In Matthew Quick's Every Exquisite Thing, we meet Nanette, a junior in high school who has just been introduced by her favorite teacher to a life-changing book. This book is out of print, and has been almost since it was first published decades earlier. Nanette is eventually able to meet the author of this book, a man with the unlikely name of Booker, and become friends with him. When she presses him for more details about the book, answers to questions about the ending (who among us hasn't wanted to do the same?), he explains that he simply can't tell her.
"We can't know for sure."
"The story ends."
"But you could write more."
"No, I can't. There's no more to write."
"Just the way it is. The story ends where it ends."
I think we can all understand Nanette's frustration.
Besides obscure poets and her own independence, Booker also introduces Nanette to Alex, a boy angry at the bullies of the world and determined to defeat them. Nanette struggles to know what she should do with her life as high school graduation approaches. Should she be and do what she likes or what makes everyone around her comfortable and happy? And what exactly is it that she likes?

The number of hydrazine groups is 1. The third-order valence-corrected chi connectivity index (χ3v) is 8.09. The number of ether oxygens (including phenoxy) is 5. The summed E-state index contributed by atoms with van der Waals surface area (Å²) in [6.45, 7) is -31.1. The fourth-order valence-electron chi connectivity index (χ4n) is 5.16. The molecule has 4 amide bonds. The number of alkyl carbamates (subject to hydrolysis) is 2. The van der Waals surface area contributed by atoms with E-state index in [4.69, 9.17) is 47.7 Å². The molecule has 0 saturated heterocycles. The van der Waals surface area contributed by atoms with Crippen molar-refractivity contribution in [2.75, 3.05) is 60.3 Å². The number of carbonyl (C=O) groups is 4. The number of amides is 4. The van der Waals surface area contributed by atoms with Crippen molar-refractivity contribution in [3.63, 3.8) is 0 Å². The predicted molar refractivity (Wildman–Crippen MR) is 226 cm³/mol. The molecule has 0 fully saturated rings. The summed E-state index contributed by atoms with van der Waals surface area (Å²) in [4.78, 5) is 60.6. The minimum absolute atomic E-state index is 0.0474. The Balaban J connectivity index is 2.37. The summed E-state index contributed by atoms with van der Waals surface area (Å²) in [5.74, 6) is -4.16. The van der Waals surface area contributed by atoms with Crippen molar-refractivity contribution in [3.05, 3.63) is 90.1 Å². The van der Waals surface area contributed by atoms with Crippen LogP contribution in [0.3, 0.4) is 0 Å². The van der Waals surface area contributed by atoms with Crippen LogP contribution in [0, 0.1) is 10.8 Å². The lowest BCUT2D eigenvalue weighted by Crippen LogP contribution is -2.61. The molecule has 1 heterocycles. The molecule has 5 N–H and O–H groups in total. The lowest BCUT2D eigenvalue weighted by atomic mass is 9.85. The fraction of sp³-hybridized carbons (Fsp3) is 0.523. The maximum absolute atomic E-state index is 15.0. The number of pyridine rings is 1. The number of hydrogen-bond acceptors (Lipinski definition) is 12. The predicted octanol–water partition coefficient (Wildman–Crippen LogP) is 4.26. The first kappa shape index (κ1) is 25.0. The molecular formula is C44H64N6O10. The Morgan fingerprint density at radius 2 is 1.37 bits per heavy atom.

This book is full of teenage angst about how we become whom we are meant to be. It was a really good book, but I can't precisely say that I liked it, but I think maybe I did. This is exactly the kind of book that I can see developing a following. High school students will love it, especially if they aren't overly concerned with being like everyone else. This book was sad and thought-provoking and I think the dramatic teenaged me would really have found a lot of meaning in it. I think I would have read it multiple times and I think it might have prompted me to question what I wanted in life and the direction I wanted it to take. I think that would have been a good thing.